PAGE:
A hard road ahead for Defence
5 Dec 2013|

Defence Minister Johnston speaks at an ASPI Boeing National Security DinnerDefence faces years of budget discipline as broader financial pressures bear down on the Abbott government. That’s the implicit message from David Johnston in his most significant speech since he took office as defence minister in September.

While Johnston is still sticking to the government’s pledge to lift defence spending back to 2% of GDP within a decade, that goal is bound to prove elusive. At an ASPI dinner on Tuesday Johnston spoke of the budget difficulties that lie ahead for Tony Abbott and his cabinet ministers. He told his audience:

The state of finances in the government is difficult—can I just say difficult—in Defence it’s an unsustainable mess but in more broad terms there’s difficulties. We need to steady the ship and chart a way forward, not just in defence but in a whole host of other portfolios, because of the funding problems we are confronting.

Johnston will shortly commission a new defence white paper, expected to be published by mid-2015, which he hopes will chart a path to lift defence spending back to 2% of GDP. Australia’s defence spending in 2013–14 stands at 1.59%—easily its lowest level in the post-WW2 era. Achieving this target will demand annual real increases in the defence budget in the order of 5%. That presents a political problem for a government faced with a growing structural deficit and a host of competing spending priorities.

It would also present a monumental spending challenge for Defence, which historically hasn’t been proficient at absorbing large budget increases. Over the past 40 years only one defence white paper, John Howard’s 2000 document, has achieved its stated financial targets for defence spending—and that was at the dawn of a decade of unprecedented economic prosperity in Australia.

The 2009 white paper—the most ambitious in terms of force structure since WWII—became obsolete within weeks as the Rudd government walked away from the promised funding of 3% annual real growth in defence spending through to 2018.

Johnston says he’s working on a ‘plausible funding envelope’ for the white paper and is cautiously optimistic about moving defence spending back to 2%. He repeated Tony Abbott’s assurance that the defence budget would face no further real cuts. But, as he conceded this week, its early days yet and the Abbott government’s Commission of Audit due early in 2014 could change the parameters of the debate.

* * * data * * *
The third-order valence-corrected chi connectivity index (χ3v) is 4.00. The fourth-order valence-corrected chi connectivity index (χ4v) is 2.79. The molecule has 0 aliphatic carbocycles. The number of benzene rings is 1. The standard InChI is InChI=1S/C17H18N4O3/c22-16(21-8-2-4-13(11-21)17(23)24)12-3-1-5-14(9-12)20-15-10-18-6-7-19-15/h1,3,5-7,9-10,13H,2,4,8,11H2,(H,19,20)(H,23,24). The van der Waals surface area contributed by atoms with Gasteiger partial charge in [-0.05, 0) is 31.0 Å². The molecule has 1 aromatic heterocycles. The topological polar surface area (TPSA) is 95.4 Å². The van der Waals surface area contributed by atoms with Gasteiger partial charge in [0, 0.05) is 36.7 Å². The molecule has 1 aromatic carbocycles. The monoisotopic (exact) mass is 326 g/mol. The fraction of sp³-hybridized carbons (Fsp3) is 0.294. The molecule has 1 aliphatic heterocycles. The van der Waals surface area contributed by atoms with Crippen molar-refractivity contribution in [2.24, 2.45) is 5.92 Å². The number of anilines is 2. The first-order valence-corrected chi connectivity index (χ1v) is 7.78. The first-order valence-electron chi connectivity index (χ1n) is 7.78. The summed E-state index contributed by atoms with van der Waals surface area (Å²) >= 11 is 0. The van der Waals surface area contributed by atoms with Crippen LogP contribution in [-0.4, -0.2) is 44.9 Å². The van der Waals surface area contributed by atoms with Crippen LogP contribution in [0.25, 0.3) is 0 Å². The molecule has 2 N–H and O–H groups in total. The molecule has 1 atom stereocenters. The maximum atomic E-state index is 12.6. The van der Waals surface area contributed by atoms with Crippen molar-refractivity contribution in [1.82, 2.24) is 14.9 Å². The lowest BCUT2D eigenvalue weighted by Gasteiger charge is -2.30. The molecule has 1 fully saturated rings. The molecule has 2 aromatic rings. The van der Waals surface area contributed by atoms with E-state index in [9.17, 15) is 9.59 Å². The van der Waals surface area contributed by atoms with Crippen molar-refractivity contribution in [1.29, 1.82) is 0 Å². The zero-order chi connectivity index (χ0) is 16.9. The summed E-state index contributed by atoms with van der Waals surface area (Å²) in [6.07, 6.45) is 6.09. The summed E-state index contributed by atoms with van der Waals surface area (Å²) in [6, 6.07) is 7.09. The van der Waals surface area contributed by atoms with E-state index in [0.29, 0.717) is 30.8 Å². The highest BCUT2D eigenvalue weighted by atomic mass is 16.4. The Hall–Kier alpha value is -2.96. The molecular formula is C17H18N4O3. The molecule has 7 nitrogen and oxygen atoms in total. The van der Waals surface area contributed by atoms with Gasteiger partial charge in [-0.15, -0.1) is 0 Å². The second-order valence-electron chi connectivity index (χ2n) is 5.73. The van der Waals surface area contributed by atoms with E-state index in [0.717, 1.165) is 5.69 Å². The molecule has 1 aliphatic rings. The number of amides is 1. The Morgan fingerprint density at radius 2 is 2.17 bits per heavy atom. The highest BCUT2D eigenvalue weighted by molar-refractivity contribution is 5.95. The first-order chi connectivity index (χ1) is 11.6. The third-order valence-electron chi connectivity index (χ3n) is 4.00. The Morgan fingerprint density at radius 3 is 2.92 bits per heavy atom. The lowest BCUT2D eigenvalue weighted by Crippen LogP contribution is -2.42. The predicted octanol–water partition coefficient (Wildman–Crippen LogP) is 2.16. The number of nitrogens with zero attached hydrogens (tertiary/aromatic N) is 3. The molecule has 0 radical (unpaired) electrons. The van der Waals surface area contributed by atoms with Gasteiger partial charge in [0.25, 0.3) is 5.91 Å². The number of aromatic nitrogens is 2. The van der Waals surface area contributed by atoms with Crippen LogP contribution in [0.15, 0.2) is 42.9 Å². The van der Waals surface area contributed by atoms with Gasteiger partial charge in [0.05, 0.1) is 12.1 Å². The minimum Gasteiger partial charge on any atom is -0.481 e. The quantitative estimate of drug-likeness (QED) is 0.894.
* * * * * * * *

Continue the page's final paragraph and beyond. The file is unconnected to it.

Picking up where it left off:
To reach that 2% figure we need to start growing the defence budget as soon as broader economic circumstances permit. This will be a significant challenge but I am strongly committed to that objective. It is important to remember however that the current state of defence resourcing is every bit an ‘unsustainable mess’.

Johnston is expected to appoint defence academic, ex-army officer and diplomat, Alan Dupont, to head up the white paper writing team. This would be an interesting choice and a first for Defence in that Dupont, unlike all previous white paper authors, has never held a senior management position in the Defence Department.

As an academic security expert, Dupont has specialised in non-traditional security issues such as resources security and climate change. He’d bring a novel perspective to bear on how we conceive our defence strategy and plan Australia’s future defence capabilities.

Johnston is looking to the much-reviewed Defence Materiel Organisation for further reform and budget savings. He has already discussed acquisition and sustainment strategies with UK defence procurement chief, Bernard Gray, and will examine the case for further outsourcing of the DMO’s activities. According to media speculation, he’s looking to appoint defence academic and former bureaucrat Ross Babbage and finance expert George Pappas to assist with the Defence reform process.

Johnston’s remarks this week were significant for what he didn’t say about Australia’s future defence acquisitions. Don’t assume the Navy will get 12 submarines to replace the existing Collins class boats. That was a decision taken on a whim by Kevin Rudd and never based on detailed strategic analysis undertaken by the Defence Department. Other planned maritime acquisitions, including the number of new surveillance platforms, will be carefully reviewed by the Abbott government.

Johnston is yet to articulate the way forward for Australia’s future submarine project but spoke this week of the potential for future defence industrial co-operation with Japan. He said Defence had already commenced a very serious exchange with Japanese counterparts on submarines, and he revealed his close interest in the propulsion systems in the Japanese Navy’s 4,200 tonne Soryu class boats—the world’s largest diesel-electric submarines.

Describing the Soryu as extremely impressive, Johnston expressed strong interest in the submarine’s three ‘very special’ Kawasaki motors, notable for their efficiency and output. With disarming candour, the Defence Minister observed

[t]hat is an area which has concerned us in terms of Collins—the drive train issue is a very significant one. I would like them to show us a little bit about the drive train, which is industrial technology—we are not so interested in the front end, which is all about their systems, but the motors are obviously something very special.

Johnston is a Japan enthusiast and visits the country annually, often taking the opportunity to ski in Hokkaido. He also speaks a little Japanese. Expect to hear a lot more about defence industry co-operation with Japan in the coming months.

Patrick Walters writes regularly for The Strategist. Photograph by Cassandra Joyce.